If I had any real issue with Byrkit’s debut (the filmmaking was generally fine, although the shaky cam and over-reliance on close-ups could be distracting), it definitely resides with the often hit-or-miss acting. When the ensemble connects, they definitely feel authentic, which lends a chilling sense of realism to the admittedly bizarre events around them. When they don’t, however, the whole thing tends to become amateurish and rather over-the-top. In particular, Hugo Armstrong and Nicholas Brendon are prime offenders as Hugh and Mike, respectively. Armstrong never really comes across as anything more than shouty and blustery, which strips any nuance from his character and makes him seem like a particularly obnoxious plot contrivance. Brendon is also over-the-top but I lay quite a bit of the blame for that at Byrkit’s feet: as written, the character of Mike is a complete mess and serves only to add unnecessary melodrama to scenes that don’t need it. His constant kvetching about his drinking gets old fast and I could never fully understand his motivations.
On the plus side, Emily Foxler is quite good as Em and provides a fairly well-rounded protagonist. She’s likable, which certainly helped in a film where the characters often seemed self-absorbed to the point of stage-bound artificiality. Maury Sterling was also consistently good as Em’s boyfriend, Kevin: the two actors had good chemistry together and Sterling was always an interesting performer to watch. Elizabeth Gracen’s performance as Beth could tend towards the OTT, ala Armstrong’s, but I chalked a bit of that up to story issues: she did some nice, subtle work, at times, and I bought her relationship with Hugh part and parcel. For their parts, Scafaria, Manugian and Maher give good performances but don’t do much to stand out, although Manugian’s Amir does make a fairly ridiculous “bad boy.”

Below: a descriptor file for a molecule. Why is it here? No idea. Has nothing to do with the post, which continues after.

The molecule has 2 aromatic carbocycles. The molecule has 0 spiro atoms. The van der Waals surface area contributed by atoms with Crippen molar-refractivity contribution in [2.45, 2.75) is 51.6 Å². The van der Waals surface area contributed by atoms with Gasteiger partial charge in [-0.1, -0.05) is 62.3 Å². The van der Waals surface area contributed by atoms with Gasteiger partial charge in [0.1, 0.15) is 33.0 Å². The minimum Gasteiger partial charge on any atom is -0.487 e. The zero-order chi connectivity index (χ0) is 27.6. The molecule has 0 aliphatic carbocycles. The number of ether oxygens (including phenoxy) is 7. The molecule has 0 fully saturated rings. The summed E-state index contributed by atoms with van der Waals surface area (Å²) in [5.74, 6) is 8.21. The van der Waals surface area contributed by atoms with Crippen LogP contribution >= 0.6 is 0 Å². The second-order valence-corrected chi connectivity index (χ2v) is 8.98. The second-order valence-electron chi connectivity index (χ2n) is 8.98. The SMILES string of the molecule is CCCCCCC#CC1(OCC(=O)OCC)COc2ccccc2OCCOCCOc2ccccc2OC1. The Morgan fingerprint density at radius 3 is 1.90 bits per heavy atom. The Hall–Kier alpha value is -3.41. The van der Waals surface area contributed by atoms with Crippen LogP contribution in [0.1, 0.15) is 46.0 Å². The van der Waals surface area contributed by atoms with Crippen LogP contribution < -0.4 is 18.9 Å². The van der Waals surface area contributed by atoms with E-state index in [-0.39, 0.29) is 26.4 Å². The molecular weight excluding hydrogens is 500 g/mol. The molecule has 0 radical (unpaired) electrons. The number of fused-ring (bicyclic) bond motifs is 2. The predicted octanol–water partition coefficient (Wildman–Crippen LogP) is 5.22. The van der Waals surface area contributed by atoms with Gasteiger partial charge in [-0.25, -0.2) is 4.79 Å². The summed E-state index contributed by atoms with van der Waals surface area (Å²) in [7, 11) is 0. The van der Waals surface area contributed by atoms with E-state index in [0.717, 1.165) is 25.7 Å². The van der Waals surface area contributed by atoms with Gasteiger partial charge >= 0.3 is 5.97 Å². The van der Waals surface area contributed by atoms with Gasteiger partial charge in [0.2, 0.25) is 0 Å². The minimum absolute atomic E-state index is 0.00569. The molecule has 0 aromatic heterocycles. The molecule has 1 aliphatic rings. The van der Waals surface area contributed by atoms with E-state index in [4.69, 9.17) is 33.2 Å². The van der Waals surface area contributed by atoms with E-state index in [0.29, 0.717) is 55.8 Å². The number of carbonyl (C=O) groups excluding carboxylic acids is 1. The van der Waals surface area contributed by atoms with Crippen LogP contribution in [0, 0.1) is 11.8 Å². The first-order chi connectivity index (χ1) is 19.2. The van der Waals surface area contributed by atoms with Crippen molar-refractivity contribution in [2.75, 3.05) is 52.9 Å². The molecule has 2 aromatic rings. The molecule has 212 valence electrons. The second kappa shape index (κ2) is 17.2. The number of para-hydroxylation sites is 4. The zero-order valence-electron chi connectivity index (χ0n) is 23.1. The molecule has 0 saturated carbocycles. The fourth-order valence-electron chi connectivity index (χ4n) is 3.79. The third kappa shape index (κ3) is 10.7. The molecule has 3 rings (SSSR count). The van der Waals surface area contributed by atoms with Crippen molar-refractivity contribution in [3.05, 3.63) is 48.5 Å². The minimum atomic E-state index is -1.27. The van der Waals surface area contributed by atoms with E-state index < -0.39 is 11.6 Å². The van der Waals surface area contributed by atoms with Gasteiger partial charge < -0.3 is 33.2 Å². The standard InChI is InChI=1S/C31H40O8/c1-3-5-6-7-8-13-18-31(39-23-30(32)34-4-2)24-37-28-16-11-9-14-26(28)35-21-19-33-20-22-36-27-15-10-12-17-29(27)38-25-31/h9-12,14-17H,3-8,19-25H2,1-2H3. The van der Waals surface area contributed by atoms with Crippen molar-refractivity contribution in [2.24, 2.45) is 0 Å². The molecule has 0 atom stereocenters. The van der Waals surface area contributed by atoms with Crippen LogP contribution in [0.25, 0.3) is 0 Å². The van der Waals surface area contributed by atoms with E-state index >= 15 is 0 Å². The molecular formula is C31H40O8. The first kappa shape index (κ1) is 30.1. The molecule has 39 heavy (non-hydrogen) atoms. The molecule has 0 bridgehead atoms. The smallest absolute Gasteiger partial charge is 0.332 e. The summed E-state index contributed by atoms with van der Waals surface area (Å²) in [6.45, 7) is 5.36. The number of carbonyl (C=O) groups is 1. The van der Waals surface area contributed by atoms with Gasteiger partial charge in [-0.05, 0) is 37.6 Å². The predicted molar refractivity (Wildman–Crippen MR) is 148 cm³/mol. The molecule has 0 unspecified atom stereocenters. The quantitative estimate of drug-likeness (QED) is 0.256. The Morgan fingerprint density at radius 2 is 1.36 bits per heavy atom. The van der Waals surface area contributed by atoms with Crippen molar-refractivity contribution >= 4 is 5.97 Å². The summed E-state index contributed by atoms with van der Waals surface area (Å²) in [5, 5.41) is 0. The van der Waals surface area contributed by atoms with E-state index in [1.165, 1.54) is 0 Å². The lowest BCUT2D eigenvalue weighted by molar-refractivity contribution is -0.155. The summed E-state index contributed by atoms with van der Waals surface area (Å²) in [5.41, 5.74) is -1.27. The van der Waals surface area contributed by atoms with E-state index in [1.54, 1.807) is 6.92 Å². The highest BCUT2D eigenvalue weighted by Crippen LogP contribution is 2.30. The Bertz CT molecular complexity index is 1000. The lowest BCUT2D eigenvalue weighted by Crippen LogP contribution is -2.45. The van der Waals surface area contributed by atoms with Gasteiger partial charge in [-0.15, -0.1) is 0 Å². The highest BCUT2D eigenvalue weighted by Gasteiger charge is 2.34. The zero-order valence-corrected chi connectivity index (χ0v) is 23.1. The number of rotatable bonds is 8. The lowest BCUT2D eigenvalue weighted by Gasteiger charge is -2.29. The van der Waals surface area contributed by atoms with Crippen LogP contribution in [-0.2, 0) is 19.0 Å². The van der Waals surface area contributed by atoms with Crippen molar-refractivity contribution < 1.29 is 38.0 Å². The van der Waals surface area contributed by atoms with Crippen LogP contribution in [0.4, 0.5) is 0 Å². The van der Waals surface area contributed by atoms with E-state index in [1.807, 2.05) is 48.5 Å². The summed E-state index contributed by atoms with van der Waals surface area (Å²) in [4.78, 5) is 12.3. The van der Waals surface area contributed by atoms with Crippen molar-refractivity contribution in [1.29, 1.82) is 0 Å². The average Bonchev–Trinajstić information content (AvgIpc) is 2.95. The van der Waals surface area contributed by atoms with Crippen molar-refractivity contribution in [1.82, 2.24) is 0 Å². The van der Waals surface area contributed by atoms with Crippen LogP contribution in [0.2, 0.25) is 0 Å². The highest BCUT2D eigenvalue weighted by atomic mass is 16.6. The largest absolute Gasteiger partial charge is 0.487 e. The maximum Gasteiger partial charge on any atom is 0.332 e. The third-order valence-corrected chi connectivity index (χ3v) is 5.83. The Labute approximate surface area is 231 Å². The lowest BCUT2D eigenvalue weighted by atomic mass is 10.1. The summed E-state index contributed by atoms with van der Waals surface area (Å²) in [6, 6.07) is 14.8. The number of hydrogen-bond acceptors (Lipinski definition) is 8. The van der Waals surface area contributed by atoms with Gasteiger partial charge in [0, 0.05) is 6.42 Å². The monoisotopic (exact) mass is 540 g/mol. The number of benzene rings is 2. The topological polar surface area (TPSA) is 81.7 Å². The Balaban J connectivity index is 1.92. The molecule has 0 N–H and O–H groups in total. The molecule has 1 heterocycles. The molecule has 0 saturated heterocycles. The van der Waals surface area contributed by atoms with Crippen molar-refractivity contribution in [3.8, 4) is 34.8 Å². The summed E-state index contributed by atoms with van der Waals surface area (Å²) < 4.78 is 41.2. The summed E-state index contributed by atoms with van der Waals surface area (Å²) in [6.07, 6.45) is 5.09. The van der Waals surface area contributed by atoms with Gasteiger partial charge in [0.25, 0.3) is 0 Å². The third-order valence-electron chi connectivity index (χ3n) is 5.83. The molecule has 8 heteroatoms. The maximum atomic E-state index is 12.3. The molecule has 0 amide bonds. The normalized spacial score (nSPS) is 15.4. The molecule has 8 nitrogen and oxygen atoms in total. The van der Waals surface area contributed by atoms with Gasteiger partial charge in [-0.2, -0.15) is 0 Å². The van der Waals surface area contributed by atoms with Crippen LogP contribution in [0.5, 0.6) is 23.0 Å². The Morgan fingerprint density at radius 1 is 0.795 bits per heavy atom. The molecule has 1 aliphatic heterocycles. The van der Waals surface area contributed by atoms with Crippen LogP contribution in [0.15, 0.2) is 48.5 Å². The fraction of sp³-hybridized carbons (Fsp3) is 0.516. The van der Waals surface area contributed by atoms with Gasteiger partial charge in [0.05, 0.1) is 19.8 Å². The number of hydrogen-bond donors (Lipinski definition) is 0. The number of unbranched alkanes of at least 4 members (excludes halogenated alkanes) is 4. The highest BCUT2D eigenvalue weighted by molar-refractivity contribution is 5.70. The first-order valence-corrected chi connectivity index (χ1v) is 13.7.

For the most part, I enjoyed Coherence: the film could be rough, at times (the lighting, in particular, was always rather flat and ugly), and it always felt like a few too many ideas were being stuffed into too small a space but there was no shortage of ambition here and many of the film’s concepts were the kind of next-level clever that you just don’t see in many films. While I ended up liking +1 just a little more (there’s something about that film’s gonzo pool-house siege scene that will forever reserve it a place in my heart), I will admit nothing but admiration for Byrkit’s debut. When it’s good, it’s subtly mind-blowing and is never anything less than completely thought-provoking. I, for one, will be eagerly awaiting Byrkit’s next film: if he can keep improving on the formula established here and tighten up the filmmaking, I have a feeling that he’ll be bending the fabric of space and time before we know it.